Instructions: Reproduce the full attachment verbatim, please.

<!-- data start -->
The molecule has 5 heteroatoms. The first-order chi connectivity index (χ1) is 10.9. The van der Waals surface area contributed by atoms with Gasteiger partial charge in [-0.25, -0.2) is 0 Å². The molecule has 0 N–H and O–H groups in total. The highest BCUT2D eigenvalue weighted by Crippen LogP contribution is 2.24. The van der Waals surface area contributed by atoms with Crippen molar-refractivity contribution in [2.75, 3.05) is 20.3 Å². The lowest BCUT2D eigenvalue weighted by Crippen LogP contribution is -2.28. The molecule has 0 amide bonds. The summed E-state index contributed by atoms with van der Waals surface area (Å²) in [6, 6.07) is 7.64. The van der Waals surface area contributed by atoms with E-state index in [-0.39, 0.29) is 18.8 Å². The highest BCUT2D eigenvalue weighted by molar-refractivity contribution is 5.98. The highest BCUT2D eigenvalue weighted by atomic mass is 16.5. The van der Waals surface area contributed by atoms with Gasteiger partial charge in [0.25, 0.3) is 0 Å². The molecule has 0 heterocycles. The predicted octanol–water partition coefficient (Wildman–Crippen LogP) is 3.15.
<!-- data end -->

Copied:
The molecule has 5 heteroatoms. The first-order chi connectivity index (χ1) is 10.9. The van der Waals surface area contributed by atoms with Gasteiger partial charge in [-0.25, -0.2) is 0 Å². The molecule has 0 N–H and O–H groups in total. The highest BCUT2D eigenvalue weighted by Crippen LogP contribution is 2.24. The van der Waals surface area contributed by atoms with Crippen molar-refractivity contribution in [2.75, 3.05) is 20.3 Å². The lowest BCUT2D eigenvalue weighted by Crippen LogP contribution is -2.28. The molecule has 0 amide bonds. The summed E-state index contributed by atoms with van der Waals surface area (Å²) in [6, 6.07) is 7.64. The van der Waals surface area contributed by atoms with E-state index in [-0.39, 0.29) is 18.8 Å². The highest BCUT2D eigenvalue weighted by molar-refractivity contribution is 5.98. The highest BCUT2D eigenvalue weighted by atomic mass is 16.5. The van der Waals surface area contributed by atoms with Gasteiger partial charge in [0.25, 0.3) is 0 Å². The molecule has 0 heterocycles. The predicted octanol–water partition coefficient (Wildman–Crippen LogP) is 3.15.